And on it goes.

But, there is not only hope, but well-defined steps we can all take to make our world a better place. 

Here is a link to a video that provides an example of how adverse experiences in communities can affect children, but also offers some concrete examples of what kinds of things support resilience.

And, if you're curious, here is a link to take the ACES quiz so you can see where you land in terms of health risks based on your history. Scroll down a little on the page to find the quiz.


So guess what? The good news about problems that are caused by trauma can also be prevented and treated.


We literally have the power to change the trajectory of future generations in the best way!


As with anything, first comes knowledge, then comes action.


So now we know that trauma (particularly IPV) causes a whole lot of social, physical, and emotional ailments. And we all have the power to change things. Unlike a hurricane, we can change it's path through healthy and informed interventions.

Examples of these include:


1. Trauma-informed practices in schools, healthcare, government...basically everywhere. Because you know what? Approaching every interaction through a trauma-informed lens won't hurt anyone. Not doing so has the potential to cause significant harm.


For more information on what being trauma-informed means, take a look at my blogs here:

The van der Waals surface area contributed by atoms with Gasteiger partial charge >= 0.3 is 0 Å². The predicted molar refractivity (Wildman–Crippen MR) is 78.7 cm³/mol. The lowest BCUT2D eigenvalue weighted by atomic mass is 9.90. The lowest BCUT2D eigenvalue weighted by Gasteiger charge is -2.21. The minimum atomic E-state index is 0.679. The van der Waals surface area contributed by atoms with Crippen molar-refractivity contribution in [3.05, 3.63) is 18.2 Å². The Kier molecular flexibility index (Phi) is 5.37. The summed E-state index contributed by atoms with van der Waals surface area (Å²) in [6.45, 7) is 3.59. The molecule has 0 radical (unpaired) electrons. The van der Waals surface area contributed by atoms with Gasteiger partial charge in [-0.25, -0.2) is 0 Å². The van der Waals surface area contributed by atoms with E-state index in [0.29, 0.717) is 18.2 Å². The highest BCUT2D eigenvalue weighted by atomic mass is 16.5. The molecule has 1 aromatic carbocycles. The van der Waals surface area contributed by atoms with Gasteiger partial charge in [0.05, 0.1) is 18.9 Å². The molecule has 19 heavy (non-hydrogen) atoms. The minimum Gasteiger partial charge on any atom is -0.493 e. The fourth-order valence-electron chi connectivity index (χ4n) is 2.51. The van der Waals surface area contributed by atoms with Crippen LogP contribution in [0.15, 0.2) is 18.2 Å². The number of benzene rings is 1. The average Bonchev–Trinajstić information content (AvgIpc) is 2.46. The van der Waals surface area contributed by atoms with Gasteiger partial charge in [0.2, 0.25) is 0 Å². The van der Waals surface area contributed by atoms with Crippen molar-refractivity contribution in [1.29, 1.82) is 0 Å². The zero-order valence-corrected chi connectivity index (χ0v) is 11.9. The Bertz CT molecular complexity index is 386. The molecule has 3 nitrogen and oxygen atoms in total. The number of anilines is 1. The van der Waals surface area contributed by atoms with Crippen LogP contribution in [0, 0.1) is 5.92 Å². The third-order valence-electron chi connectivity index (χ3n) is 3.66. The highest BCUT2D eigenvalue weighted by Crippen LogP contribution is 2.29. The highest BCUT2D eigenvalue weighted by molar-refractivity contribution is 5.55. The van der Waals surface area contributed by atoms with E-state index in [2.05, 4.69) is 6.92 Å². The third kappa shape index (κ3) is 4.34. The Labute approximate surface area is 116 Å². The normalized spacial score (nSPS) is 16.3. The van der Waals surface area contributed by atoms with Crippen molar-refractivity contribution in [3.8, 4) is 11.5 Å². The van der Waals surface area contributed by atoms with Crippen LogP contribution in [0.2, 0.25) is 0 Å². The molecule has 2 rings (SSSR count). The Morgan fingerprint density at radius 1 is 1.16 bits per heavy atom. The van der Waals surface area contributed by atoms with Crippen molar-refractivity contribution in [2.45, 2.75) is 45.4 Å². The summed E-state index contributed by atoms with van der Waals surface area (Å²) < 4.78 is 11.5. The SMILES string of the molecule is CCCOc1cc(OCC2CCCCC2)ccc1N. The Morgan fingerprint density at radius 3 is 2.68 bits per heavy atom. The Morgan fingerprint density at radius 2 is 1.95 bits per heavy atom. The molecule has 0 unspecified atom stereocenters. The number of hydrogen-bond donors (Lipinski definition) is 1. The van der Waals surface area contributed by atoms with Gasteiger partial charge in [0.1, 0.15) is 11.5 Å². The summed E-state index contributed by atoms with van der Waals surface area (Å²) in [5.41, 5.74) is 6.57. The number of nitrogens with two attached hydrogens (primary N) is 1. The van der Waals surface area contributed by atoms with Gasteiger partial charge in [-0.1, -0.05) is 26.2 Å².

2. Mentorship: Support a kiddo who could use the support


3. Interfere with abuse. If you know of someone who is being abused as an adult or child, do something. If the fall within a protected class, such as children or elderly adults, report it. Here are some ways + places to do so:

Child Abuse:

Elder Abuse:

Sexual Assault:

Domestic Violence:

Every state has its' own place to report abuse or exploitation of a vulnerable person. For example, here is the information for Oregon:


4. Acknowledgement: Listening is medicinal. Talking can be risky. Listen more than you talk and believe what you hear.


5. Address systemic issues that perpetuate and exacerbate trauma. These include all of the "isms," such as racism, sexism, agism, ableism, and binary approaches to gender.


6. Poverty is another profound variable that influences every single dimension of someone's life. Support organizations that support people in climbing their way out of poverty.


7. Small interactions make a big difference. Try to shape your interactions with others humanely. Be kind. Be gentle. Assume the best in others. Be helpful when you can.



If you made it this far in the article, THANK YOU! You are already armed with more information, hope, and motivation that can help interrupt the generational spread of trauma. 


Athena Phillips, LCSW, PsD Student, is the Founder of Integrative Trauma Treatment Center ( and The Orenda Project ( She continues to offer professional consultation, continuing education courses, and offers a Trauma Coach Certification course through The Orenda Project, LLC.